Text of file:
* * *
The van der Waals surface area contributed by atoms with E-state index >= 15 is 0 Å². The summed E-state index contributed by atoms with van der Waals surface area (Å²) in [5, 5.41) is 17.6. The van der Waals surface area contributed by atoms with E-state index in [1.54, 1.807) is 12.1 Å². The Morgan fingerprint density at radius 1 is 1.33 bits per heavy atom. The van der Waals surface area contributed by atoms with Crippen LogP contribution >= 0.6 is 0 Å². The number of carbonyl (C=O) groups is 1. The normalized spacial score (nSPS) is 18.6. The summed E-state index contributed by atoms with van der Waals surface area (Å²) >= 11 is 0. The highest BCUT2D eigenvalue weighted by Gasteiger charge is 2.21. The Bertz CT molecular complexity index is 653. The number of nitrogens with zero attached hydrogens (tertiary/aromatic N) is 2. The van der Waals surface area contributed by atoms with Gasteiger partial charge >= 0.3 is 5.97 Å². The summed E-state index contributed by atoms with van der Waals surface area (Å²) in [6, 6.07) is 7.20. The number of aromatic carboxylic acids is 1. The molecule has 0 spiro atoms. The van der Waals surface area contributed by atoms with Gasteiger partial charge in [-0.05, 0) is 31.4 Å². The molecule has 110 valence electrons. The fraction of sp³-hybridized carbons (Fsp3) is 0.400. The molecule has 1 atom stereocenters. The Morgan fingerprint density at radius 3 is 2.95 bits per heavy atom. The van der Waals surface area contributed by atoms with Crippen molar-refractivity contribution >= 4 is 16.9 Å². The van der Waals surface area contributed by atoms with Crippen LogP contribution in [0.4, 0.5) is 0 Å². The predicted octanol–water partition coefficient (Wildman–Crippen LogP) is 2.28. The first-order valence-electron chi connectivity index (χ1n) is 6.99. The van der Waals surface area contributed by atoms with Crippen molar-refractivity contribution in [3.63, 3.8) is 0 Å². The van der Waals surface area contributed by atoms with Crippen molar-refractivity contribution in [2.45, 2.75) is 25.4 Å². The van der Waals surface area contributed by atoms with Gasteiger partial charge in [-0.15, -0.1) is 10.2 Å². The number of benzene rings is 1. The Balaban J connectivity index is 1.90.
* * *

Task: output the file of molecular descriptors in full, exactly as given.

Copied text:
The van der Waals surface area contributed by atoms with E-state index >= 15 is 0 Å². The summed E-state index contributed by atoms with van der Waals surface area (Å²) in [5, 5.41) is 17.6. The van der Waals surface area contributed by atoms with E-state index in [1.54, 1.807) is 12.1 Å². The Morgan fingerprint density at radius 1 is 1.33 bits per heavy atom. The van der Waals surface area contributed by atoms with Crippen LogP contribution >= 0.6 is 0 Å². The number of carbonyl (C=O) groups is 1. The normalized spacial score (nSPS) is 18.6. The summed E-state index contributed by atoms with van der Waals surface area (Å²) >= 11 is 0. The highest BCUT2D eigenvalue weighted by Gasteiger charge is 2.21. The Bertz CT molecular complexity index is 653. The number of nitrogens with zero attached hydrogens (tertiary/aromatic N) is 2. The van der Waals surface area contributed by atoms with Gasteiger partial charge >= 0.3 is 5.97 Å². The summed E-state index contributed by atoms with van der Waals surface area (Å²) in [6, 6.07) is 7.20. The number of aromatic carboxylic acids is 1. The molecule has 0 spiro atoms. The van der Waals surface area contributed by atoms with Gasteiger partial charge in [-0.05, 0) is 31.4 Å². The molecule has 110 valence electrons. The fraction of sp³-hybridized carbons (Fsp3) is 0.400. The molecule has 1 atom stereocenters. The Morgan fingerprint density at radius 3 is 2.95 bits per heavy atom. The van der Waals surface area contributed by atoms with Crippen molar-refractivity contribution >= 4 is 16.9 Å². The van der Waals surface area contributed by atoms with Crippen LogP contribution in [0.4, 0.5) is 0 Å². The predicted octanol–water partition coefficient (Wildman–Crippen LogP) is 2.28. The first-order valence-electron chi connectivity index (χ1n) is 6.99. The van der Waals surface area contributed by atoms with Crippen molar-refractivity contribution in [3.63, 3.8) is 0 Å². The van der Waals surface area contributed by atoms with Crippen molar-refractivity contribution in [2.45, 2.75) is 25.4 Å². The van der Waals surface area contributed by atoms with Gasteiger partial charge in [-0.15, -0.1) is 10.2 Å². The number of benzene rings is 1. The Balaban J connectivity index is 1.90.